Happy Birthday, Louisa May!

Happy November, everyone! To celebrate the upcoming 182nd birthday of Louisa May Alcott, one of my favorite authors of all time, I’m going to dedicate the entire month to her! Over the course of the month, I’ll read a few of her novels (rereading Little Women should prove to be interesting — it’s been years since I last picked it up) as well as a few contemporary works branching off from Little Women.

So here’s my booklist for November:

Little Women, by Louisa May Alcott
When you hear the name “Louisa May Alcott,” this is typically the first title that comes to mind. There’s a good reason for that — although the novel was written well over a century ago, the story of four sisters still resonates for young readers everywhere. I can’t wait to dive back into this and discover how my relationship to it has changed over the years. (And I’ve been lusting after this particular edition since it first hit shelves back in August. I mean, look at it! Of course it’s on my Christmas list!)

Little Men, by Louisa May Alcott
Little Men continues the story of Jo March as she and her husband take in and educate a group of boys “to help themselves and be useful men.” I’ve had a copy of this book on my bookshelf for years — years — and never read it, so it should be fun to see how much of Joshua I see in these boys, no matter how old the story may be.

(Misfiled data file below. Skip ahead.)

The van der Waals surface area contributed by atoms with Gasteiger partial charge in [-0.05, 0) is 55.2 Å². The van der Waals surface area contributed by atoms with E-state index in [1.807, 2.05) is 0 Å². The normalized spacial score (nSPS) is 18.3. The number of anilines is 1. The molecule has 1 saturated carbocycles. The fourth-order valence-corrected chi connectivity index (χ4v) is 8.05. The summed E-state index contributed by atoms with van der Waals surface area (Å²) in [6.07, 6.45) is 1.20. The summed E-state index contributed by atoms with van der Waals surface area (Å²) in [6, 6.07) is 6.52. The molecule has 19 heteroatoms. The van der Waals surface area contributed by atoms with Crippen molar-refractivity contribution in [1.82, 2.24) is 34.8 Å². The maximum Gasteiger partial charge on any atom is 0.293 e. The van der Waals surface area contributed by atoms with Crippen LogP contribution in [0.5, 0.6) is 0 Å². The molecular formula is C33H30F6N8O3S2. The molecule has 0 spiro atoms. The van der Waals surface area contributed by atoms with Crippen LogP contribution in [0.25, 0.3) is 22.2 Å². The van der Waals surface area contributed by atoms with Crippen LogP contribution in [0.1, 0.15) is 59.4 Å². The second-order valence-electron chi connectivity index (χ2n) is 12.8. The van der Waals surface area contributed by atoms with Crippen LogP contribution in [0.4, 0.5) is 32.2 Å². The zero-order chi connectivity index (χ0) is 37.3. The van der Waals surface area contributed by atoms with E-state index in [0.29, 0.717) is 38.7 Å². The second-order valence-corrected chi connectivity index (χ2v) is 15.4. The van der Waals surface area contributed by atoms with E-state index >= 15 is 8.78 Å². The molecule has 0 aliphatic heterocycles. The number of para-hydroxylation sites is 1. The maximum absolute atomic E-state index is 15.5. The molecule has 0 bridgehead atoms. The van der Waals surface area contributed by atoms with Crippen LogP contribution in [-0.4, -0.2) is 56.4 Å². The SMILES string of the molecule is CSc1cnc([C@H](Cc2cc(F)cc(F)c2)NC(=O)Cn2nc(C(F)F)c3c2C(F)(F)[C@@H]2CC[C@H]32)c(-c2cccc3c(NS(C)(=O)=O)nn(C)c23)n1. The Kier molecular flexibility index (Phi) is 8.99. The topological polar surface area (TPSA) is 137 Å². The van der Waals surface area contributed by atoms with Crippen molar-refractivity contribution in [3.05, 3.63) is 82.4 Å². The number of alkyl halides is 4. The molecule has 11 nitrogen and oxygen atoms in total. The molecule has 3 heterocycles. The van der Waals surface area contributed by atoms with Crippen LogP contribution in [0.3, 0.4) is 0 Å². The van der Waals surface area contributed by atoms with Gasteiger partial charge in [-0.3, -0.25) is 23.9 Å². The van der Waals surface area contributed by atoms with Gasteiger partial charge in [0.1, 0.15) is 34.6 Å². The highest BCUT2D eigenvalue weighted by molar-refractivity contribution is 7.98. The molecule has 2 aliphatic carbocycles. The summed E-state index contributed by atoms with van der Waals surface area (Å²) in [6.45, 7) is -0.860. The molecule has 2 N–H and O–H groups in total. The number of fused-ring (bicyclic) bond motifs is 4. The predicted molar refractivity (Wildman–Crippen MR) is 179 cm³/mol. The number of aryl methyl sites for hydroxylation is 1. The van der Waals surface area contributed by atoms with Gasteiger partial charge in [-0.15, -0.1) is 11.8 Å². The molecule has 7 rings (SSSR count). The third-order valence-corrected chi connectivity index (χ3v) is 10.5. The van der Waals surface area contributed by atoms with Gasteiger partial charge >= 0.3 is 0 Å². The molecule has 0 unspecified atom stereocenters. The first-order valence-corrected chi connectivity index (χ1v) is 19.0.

March, by Geraldine Brooks
I participated in a historical fiction book chat on Twitter awhile ago and, after mentioning how much I loved Little Women, several other users recommended that I read March. I purchased a copy the day after the chat and held on to it until now, and I’m so excited to finally read it! This novel is told from the very different perspective of Mr. March, who spends much of Little Women off fighting in the Civil War and of whom we see very little after the fighting ends. I’m a huge fan of novels like this, that take classic stories and retell them from other characters’ points of view (see Dorothy Must Die, friends — the sequel to that beauty is out in March, and March can’t come quickly enough!), so I’m sort of itching to read March. I hope it holds up to my possibly unreasonably-high expectations!

The Lost Summer of Louisa May Alcott, by Kelly O’Connor McNees
This novel provides a fictional account of Louisa May Alcott’s real life, particularly the summer of 1855. While I’m interested, I’m also worried about confusing fact with fiction. Time will tell on this one.

I also have a copy of Susan Cheever’s Louisa May Alcott: A Personal Biography that I will squeeze in if I have time!

Happy birthday, Louisa May….and Happy Reading!